“I Can’t do That…Yet”: The Importance of Helping Your Child Have a Growth Mindset

Girl Smiling with Book on Her Head

“Yet.”

It’s a small but powerful word.

When kids adopt a mindset where they include “yet” into how they view their abilities, some very big, positive changes can happen!

“I can’t solve that math problem…yet.”

“I haven’t scored any soccer goals…yet.”

That’s the way a child with a growth mindset thinks.

Here’s what you need to know about what a growth mindset is and how to help your child maintain this positive frame of mind so he or she can thrive academically and in life!

What is a Growth Mindset?

A growth mindset is having the belief that we can actually improve our intelligence and strengthen our skills by putting in effort and facing challenges.

According to this way of thinking, we aren’t bound by a limited set of talents or level of intelligence that we were born with. We can actually grow these areas.

The term growth mindset was originally coined by educational psychologist Carol Dweck in her book Mindset: The New Psychology of Success. Parents and teachers have since worked to instill this way of thinking in children to help them navigate through challenges and maintain a positive outlook.

Dweck contrasts a growth mindset to a fixed mindset.

People with a fixed mindset believe that we were each dealt with a certain hand, so to speak. We were born with a given level of intelligence or set of abilities. There are things we excel at and things we are just not good at.

But children who have a growth mindset have been shown to be happier, healthier, and achieve more in life!

Why Instill a Growth Mindset

Kids who believe that they can actually grow their brains to become even smarter have been proven to have higher academic performance.

Studies have shown that children with growth mindsets achieve higher math grades and take more advanced classes in school.

Children with a fixed mindset focus more on the outcome of a scenario, such as grades. They may compare their grades in school to those who performed worse than them in order to feel better.

Children with a growth mindset, on the other hand, focus on learning from their mistakes in order to improve their skills.

Instilling principles of a growth mindset in your child from a young age can set them up for a life of success by encouraging him or her to:

  • Take risks.
  • Welcome new experiences.
  • Enjoy the process and understand the value of learning.
  • Face challenges with a positive attitude.
  • Work hard.
  • Learn from his or her mistakes.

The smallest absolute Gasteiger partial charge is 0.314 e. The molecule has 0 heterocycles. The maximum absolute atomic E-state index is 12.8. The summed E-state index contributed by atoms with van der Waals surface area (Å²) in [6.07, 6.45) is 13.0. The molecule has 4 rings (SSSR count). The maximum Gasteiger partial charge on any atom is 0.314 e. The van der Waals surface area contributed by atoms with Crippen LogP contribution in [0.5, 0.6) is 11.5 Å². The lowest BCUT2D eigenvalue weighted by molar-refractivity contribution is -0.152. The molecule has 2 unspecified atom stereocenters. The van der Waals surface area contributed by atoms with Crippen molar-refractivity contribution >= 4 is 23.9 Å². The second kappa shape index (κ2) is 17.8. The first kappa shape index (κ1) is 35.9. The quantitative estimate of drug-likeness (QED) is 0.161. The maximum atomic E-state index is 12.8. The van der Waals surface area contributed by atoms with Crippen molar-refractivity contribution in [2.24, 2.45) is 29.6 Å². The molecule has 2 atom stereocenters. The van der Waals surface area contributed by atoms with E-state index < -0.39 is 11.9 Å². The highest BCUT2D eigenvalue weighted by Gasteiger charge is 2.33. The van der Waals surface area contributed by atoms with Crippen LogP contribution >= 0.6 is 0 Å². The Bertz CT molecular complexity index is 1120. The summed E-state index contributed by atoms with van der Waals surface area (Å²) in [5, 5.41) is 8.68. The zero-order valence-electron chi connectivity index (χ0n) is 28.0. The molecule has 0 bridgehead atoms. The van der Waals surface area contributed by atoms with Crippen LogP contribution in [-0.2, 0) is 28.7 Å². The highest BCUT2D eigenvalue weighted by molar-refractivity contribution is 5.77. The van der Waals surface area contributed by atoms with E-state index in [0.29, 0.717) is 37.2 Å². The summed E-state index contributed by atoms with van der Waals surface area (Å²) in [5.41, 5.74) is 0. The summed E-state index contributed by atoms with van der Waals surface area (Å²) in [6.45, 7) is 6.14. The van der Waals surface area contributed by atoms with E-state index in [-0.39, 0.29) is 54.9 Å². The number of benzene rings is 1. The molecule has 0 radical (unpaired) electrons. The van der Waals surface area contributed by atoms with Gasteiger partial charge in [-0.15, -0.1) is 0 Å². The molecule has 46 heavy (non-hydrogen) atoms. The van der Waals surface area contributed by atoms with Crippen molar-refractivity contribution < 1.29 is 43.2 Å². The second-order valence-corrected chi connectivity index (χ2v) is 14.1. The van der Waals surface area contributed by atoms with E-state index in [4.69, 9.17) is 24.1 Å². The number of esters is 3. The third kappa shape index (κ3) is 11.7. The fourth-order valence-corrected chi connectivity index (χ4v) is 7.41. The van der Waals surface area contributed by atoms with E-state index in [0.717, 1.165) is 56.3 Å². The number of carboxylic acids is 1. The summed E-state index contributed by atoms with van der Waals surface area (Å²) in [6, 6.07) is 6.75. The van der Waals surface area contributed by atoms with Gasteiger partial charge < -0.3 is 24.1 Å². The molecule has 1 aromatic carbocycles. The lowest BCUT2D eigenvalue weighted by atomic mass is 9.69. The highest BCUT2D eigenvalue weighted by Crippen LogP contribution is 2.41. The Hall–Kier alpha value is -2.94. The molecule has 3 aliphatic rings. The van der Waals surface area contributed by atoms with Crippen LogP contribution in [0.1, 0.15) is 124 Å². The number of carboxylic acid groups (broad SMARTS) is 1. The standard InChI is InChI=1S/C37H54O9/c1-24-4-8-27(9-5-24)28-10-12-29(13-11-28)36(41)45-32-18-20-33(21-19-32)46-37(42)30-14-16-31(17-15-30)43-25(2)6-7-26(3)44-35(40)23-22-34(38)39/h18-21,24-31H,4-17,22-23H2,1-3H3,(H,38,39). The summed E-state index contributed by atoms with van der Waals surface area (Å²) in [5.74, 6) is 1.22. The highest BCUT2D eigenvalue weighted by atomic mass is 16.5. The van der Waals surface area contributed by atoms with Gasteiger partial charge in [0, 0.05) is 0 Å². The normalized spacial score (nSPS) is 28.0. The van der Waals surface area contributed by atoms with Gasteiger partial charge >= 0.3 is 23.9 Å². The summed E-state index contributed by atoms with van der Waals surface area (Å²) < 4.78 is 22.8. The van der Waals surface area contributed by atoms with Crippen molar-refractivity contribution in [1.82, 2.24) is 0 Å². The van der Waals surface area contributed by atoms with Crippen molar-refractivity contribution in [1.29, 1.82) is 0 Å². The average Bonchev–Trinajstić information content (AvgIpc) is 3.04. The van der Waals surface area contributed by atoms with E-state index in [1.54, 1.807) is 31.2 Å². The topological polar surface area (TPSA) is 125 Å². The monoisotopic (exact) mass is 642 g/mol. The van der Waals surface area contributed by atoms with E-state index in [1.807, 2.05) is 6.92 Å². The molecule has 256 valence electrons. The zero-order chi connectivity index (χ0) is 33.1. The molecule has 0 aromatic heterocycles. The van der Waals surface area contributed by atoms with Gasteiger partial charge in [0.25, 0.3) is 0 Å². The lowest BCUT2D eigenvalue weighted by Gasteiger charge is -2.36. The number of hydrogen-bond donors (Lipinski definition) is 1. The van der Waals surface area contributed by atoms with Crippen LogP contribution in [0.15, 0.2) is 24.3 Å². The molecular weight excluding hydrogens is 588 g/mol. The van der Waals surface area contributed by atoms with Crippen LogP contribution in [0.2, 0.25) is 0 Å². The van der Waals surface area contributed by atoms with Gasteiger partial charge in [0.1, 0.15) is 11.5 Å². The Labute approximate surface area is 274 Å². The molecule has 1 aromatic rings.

How to Promote a Growth Mindset

#1: Praise the Process

Praise your child for the efforts he or she puts into a task, not just the outcome itself.

Feedback like, “You worked so hard!” or “That seemed tough but you really stuck with it!” are some examples of how to praise the process. This gives your child a sense of accomplishment about their perseverance.

Studies have shown that when parents used “process praise” like this with children who were between ages 1 to 3 years-old, the children were more likely to have a growth mindset 5 years later.

#2: Lead by Example

Be open with your child about mistakes you’ve made and how you’ve learned from them. Let your child see you do something new or challenging – like exercising, cooking a new recipe, and fixing things around the house.

Maintain a positive attitude and demonstrate the learning process (like watching a how-to video, reading instructions, or practicing). That way, your child will be more likely to engage in the same behaviors when he or she is faced with a challenge.

#3: Explain the Science Behind Growth

Kids love to learn, and teaching them can help them see why it’s great to have a growth mindset!

Explain to your child that brains really do have the ability to grow. Talk to him or her about how our brains are “plastic”, meaning that they can change. And, that we have the power to make neurons fire and connections stronger by practicing a skill or learning something new.

#4: Introduce New Experiences

When you introduce your child to new experiences, you’re teaching him or her to embrace adventures!

Go hiking at a national park or set up a big puzzle for the family to do at home. Remind your child that learning something new actually makes new connections grow in their brain!

Ask your children if there’s something new they would like to try, then help them go for it! If they struggle at first, encourage them to be persistent and watch their confidence build as they see their skills grow.

#5: See and Sing About It

Show your child some of the popular songs and shows that promote the benefits or having a growth mindset, like these!

Introduce your child to shows where the characters take on challenges and persevere, like The InBestigators.

Reading books is another great way to encourage your child to develop a growth mindset. Take time to pause, talk about the story, and encourage your child to think about how he or she would react in a similar situation.

#6: Seek Services to Help

If you or your child’s teacher have concerns about your child’s communication, fine motor, or gross motor skills, consider therapy that will help your child maintain a growth mindset as he or she improves abilities in these areas.

TherapyWorks offers Speech, Occupational and Physical Therapy both in person (in Illinois, Michigan, and Ohio) and through teletherapy (nationwide). If you would like to learn more, or discuss your child’s specific needs, please don’t hesitate to reach out to TherapyWorks!

Are you interested in services for your child? Founded by Michelle Worth and Erin Vollmer, TherapyWorks provides in-home speech, occupational and physical therapies in Michigan, Ohio and Illinois and teletherapy nationwide.

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